Her shop carries brands like Warsaw-based Kabak and Kulta, Tabanda from Gdańsk, 366 Concept from Łódź, Hayka from Szczecin, and Agata Bielen from Poznań. Kozłowska adds:
Very often customers are surprised that all our products come from Poland. They had no idea the creative industry is so strong there.
To help further promote Polish creativity, No Wódka hosts exhibitions, pop-up shops and cultural events such as an annual photography show, a sock design workshop, a chair design event during Berlin Design Night, and a Christmas wreath workshop during the holiday season.
Not just pierogi and Chopin
Another person with a mission to change the image of Polish culture among Germans is Julia Bosski, who started Polish Thursday Dinners, a popular supper club inspired by King Stanisław II Augustus’ famed Thursday parties.
Ironically, Bosski moved here from Warsaw seven years ago because she felt she didn’t like her country. Recently, during one of the dinners, she explained to the small crowd:
Back then, I didn’t want to feel Polish, but with distance and time, I started missing Polish culture and language. I started asking myself why am I denying my identity? So, I thought why don’t I present Poland from my experience to let people see something different than pierogi and Chopin.
Bosski likes to emphasise that she is the great-granddaughter of Polish poet and creator of the famed Kabaret Starszych Panów Jeremi Przybora and comes from a family that liked to gather Polish intellectuals in their home. She started hosting Polish-themed dinners several years ago. Her reputation has grown since then, and she’s now able to invite top chefs from Poland like Aleksander Baron, Maciej Nowicki, Flavia Borawska, and Rafał Bernatowicz. Bosski says:
We wanted to make clear that the dinners are for people to start asking about Poland and be curious about Polish culture.
On a recent Thursday, Bosski and a Berlin-based Michelin-star chef Jean Cohen hosted 25 people – Poles, Germans and others drawn by the supper club’s popularity – for a Polish-French themed dinner. Gathered at a restored pre-war Berlin apartment, the table included a German culinary critic, an eminent Polish scholar, an Israeli musician, a publishing executive and others bonding over unique combinations like barszcz with lobster, venison tartar with a quail egg, poached oyster with a vodka shot, and a dish the chef described as ‘braised wild deer out of a dark, mysterious forest.’
Bosski said hosting the Polish Thursday Dinners has helped her discover modern Poland and accept her own identity.
I always felt it’s cool to say you’re from London or New York. I wanted to say I’m from Warsaw and for people to say ‘Wow, that’s so cool!’ Now, it’s starting to be like that.
Next, Bosski wants to take the Polish Thursday Dinners to other cities around the world. On 9th November 2017, she planned the first such dinner in Warsaw’s Dyletanci restaurant along with its head chef Rafał Hreczaniuk as well as Marcin Gancarczyk, a Berlin-based chef who has worked in the city’s top restaurants.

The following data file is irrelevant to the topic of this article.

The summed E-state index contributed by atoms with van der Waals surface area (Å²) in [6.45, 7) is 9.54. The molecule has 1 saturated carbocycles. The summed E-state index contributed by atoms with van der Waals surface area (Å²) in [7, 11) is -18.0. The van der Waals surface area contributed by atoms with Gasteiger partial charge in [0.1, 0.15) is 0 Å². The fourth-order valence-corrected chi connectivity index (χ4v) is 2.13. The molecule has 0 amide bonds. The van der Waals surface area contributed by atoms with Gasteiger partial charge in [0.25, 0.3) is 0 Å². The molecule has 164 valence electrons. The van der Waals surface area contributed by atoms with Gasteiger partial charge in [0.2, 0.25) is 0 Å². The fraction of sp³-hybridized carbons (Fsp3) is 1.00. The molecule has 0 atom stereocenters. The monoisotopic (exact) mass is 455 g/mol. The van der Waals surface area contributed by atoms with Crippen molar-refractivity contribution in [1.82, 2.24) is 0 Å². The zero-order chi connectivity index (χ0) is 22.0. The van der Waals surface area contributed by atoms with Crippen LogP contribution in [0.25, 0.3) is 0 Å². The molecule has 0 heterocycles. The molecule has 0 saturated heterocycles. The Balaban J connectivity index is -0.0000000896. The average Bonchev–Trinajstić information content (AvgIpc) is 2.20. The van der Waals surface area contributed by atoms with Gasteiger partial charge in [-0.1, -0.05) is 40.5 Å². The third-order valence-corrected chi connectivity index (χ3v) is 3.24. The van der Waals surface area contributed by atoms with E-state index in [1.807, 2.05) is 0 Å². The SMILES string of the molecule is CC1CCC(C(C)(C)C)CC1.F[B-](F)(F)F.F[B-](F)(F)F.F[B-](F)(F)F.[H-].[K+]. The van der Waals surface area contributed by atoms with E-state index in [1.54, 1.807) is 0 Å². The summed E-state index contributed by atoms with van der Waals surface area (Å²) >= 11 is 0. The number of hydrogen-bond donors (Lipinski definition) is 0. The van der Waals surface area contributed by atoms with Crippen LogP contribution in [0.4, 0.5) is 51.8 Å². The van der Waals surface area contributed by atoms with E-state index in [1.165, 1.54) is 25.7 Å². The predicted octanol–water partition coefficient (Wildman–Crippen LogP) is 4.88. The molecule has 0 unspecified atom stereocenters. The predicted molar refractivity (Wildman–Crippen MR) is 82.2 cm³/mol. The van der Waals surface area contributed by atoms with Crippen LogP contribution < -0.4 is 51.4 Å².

Berlin influencers like Bosski, Lachowicz and Kozłowska aren’t the only ones working to improve and promote Poland’s image in Germany.
The Polish Institute in Berlin
The Polish Institute in Berlin is another active player on this scene. Its new director Hanna Radziejowska, who came on board this summer, wants to open the institute more to the public to help Berliners discover Polish culture.
In a recent attempt to embrace social media, the institute started an Instagram channel that profiles different Polish people living and working in Berlin. It shares the stories of the likes of young choreographer Mateusz Szymanówka or Maciek Tyszecki, co-owner of Polish design store Quadrat in Berlin’s hip Mitte district, to Maciej, a 47-year-old immigrant who paints walls at the institute.
Last month, the institute hosted a program of events and lectures focused on Polish design. Next on the programme is ‘UN/POLISHED’, a festival of contemporary dance that showcases the talents of the large diaspora of Polish dancers living in Berlin. The institute also hosts an annual film festival, the biggest festival of Polish films outside of the country and its most popular event. While many Polish people participate and attend the events, the institute primarily targets the German audience interested in their neighbouring country. Nicole Blacha, who heads public and press relations at the institute, explains:
The German press typically covers only Polish politics, leaving out a lot of what is happening to its culture and people. So, it’s important for us to make Polish culture visible to the public and show how heterogeneous Polish society is.
Whether it's fashion, cuisine, tech, or art, Berlin teems with creative Poles who want to leave their mark on the city and through that, change how Germans perceive their eastern neighbours.
Written by Sasha Vasilyuk, October 2017